Conserving nature begins with connecting to nature. Research shows that giving families opportunities to engage in hands-on nature-based activities can increase children’s excitement toward environmental behaviors. Through Nature Play, parents and caregivers can promote that connection to nature.
Encourage kids to directly engage with nature through tinkering and sculpture, in a safe and supportive environment.
Find a safe area that is away from traffic, and free of trash and hazardous materials. Parks, gardens, and backyards are great places to start. It may help to have a dry, flat area such as a bench, tarp, or picnic blanket on which to build your creations.
All you need is:
- weather-appropriate clothing
- natural items found outside
- your own creativity.
Work together to gather natural objects to build with. Try to find objects in a variety of shapes and sizes. Avoid picking or breaking live plants unless you have permission to do so. See below for a few object ideas.
- Landscape trimmings
- Wood rounds
- Dry leaves
- Pine needles
- Wood chips
Make a pretend house for an animal, favorite toy, or imaginary creature, like a fairy house.
Spell out your name using the found objects.
Have a competition to see who can build the highest tower.
Create a model of something you’ve seen before, such as an animal, a person, or landmark.
Create something together or build your own creation alongside the kids. Being interested and involved in the process turns the activity into a social, and often bonding, experience. When you are having fun, others will too.
Encourage everyone to participate in their own way. Some kids may want build together while other want to make their own creation. Some kids may be excited to make what you suggested while others want to do something else. Encourage each child’s individual interests and let them guide the activity.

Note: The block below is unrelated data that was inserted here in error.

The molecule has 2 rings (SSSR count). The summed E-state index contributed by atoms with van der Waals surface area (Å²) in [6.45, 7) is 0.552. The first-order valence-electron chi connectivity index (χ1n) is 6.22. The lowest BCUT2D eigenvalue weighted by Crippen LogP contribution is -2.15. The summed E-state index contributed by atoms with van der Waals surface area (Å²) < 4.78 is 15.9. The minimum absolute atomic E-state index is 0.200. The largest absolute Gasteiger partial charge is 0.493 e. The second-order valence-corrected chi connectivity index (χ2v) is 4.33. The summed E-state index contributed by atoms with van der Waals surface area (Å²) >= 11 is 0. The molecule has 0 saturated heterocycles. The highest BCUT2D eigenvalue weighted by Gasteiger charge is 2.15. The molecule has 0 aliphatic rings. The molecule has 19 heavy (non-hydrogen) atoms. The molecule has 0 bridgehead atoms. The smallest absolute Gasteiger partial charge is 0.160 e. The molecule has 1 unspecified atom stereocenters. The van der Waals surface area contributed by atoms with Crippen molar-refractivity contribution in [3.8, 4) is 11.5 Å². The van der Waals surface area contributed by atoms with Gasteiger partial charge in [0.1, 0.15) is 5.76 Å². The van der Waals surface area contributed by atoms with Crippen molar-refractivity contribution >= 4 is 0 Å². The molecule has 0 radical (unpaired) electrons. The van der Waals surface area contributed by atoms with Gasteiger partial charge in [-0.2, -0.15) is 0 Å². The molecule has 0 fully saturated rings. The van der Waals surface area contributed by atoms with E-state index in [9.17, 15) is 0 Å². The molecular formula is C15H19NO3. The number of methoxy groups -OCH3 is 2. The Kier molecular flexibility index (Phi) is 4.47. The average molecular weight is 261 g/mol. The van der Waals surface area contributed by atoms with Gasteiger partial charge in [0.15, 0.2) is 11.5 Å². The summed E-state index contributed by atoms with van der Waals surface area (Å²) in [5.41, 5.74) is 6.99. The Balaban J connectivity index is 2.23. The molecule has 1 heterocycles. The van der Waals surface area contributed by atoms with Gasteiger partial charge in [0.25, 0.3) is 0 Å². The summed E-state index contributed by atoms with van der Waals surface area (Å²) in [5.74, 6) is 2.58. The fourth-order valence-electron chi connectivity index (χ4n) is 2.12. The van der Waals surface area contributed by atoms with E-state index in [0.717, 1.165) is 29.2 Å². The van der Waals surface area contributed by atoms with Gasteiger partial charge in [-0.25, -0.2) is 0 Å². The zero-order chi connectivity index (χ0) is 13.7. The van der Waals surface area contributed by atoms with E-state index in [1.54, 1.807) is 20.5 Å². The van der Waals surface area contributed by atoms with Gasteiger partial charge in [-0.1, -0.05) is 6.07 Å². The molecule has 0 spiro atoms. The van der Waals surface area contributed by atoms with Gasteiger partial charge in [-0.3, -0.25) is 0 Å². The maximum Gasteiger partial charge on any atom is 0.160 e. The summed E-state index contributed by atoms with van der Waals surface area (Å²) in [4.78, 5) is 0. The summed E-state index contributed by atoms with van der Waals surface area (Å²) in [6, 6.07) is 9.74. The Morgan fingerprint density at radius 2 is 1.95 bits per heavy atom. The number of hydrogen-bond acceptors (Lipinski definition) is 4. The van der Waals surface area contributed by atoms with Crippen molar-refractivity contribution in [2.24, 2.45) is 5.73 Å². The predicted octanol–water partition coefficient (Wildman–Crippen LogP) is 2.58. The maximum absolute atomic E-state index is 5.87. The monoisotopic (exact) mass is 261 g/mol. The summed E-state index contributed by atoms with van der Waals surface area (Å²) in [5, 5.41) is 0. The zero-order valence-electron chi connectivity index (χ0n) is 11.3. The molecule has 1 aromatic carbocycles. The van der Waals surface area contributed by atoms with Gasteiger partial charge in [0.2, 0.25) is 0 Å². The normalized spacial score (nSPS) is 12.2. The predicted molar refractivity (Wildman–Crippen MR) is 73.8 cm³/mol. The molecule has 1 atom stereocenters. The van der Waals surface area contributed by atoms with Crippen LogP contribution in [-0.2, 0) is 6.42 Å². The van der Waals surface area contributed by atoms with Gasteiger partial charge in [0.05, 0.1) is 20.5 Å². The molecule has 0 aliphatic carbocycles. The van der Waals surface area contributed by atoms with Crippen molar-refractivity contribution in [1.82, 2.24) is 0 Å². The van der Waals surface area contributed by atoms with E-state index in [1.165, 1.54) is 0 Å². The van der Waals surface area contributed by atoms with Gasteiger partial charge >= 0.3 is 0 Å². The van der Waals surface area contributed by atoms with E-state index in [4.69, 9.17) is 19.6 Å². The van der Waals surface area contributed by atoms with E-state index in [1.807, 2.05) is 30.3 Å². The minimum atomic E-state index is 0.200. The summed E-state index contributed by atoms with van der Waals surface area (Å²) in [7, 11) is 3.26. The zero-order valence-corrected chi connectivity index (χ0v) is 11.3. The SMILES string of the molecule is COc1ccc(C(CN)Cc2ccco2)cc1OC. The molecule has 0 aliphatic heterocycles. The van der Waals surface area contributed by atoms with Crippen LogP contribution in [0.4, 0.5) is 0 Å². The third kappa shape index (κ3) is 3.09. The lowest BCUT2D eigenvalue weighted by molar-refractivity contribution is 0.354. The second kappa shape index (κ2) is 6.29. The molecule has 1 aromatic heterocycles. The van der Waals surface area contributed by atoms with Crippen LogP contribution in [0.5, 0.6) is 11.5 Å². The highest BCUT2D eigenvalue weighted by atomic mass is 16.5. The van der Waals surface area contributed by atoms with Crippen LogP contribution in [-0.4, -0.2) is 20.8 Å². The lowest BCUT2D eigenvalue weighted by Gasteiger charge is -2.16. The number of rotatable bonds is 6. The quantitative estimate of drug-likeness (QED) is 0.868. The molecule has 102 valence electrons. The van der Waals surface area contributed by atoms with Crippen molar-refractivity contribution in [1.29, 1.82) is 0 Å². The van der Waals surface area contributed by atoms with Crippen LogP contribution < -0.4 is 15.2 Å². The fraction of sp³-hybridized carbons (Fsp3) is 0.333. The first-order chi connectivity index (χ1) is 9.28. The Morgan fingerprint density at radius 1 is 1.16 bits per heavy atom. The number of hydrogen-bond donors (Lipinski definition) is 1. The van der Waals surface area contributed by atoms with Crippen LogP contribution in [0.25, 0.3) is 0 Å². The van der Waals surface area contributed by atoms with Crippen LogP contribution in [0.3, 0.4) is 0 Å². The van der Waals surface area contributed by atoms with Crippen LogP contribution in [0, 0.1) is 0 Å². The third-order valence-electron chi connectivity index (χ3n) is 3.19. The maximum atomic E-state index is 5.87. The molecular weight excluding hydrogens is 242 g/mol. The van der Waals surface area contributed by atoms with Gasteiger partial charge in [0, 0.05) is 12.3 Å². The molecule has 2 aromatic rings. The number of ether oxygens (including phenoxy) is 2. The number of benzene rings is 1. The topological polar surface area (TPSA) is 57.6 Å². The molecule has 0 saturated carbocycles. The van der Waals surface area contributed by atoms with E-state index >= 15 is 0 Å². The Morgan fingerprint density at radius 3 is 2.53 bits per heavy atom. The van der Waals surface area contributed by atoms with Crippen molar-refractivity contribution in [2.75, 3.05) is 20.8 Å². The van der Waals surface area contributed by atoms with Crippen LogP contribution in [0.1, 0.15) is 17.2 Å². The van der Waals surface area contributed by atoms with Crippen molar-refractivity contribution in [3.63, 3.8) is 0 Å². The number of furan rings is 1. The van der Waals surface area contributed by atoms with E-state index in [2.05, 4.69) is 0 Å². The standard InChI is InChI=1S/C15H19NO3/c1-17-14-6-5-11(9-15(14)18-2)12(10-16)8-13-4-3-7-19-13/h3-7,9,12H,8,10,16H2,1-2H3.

Model how to take risks and learn from failure. Keep an upbeat attitude when your rock tower collapses or the wind blows over your bug house. Recover from those challenges by talking about what you learned from that experience and using that knowledge to try out new ideas. Ask for help and experiment with ways to make the structure more sturdy.
Ask kids to tell you about their creations.
Recognize and celebrate creativity.
Use “I notice...”, “I wonder...” and “It reminds me of...“ statements to model inquiry and exploration.
Give a 5-minute warning before you intend to clean-up to avoid disappointing an in-progress artist or architect. Optionally, take a few photos of your creations before you clean them up.
Ask everyone to help gather and clean-up the materials. Return all of the natural objects back where they were gathered. Look around to make sure no litter or personal belongings are left behind.
As your cleaning up and heading out, talk together about what you found and what you made. Share photos or stories of the experience with family and friends.